So tear the Jack Welch posters from your bedroom wall and look inwards instead, because 'authenticity' is where it's at. True leaders are honest about their strengths and weaknesses (see our feature this month)
. Yet this idea is not new.Nine centuries ago, unlikely management guru Genghis Khan pioneered his own brand of authenticity. The Mongol ruler, born Temujin, realised that his strength lay in his supremely courageous chieftaincy, and assumed a nom de guerre to reflect this (Genghis Khan means 'Fearless Leader').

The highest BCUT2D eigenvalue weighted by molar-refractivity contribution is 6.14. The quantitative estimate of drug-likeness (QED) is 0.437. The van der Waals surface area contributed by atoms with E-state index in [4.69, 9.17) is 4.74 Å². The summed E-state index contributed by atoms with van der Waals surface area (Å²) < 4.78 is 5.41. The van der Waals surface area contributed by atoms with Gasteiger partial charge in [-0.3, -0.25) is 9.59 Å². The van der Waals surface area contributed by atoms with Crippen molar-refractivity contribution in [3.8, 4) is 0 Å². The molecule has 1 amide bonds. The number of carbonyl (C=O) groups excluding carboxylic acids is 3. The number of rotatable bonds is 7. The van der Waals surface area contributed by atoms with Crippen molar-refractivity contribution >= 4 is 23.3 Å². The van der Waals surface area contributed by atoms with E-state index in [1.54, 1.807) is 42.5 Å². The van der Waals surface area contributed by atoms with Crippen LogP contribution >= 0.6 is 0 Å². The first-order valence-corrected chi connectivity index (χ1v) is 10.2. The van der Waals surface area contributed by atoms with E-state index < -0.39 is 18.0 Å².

His weakness? A wicked, all-consuming appetite for violence. What can leaders wanting to get in touch with their inner selves learn from this bloodthirsty but ingenious brute? Essentially, identify and roar about your strengths (as Khan did), and turn your weaknesses to your advantage (though MT doesn't avocate the beheading of competitors).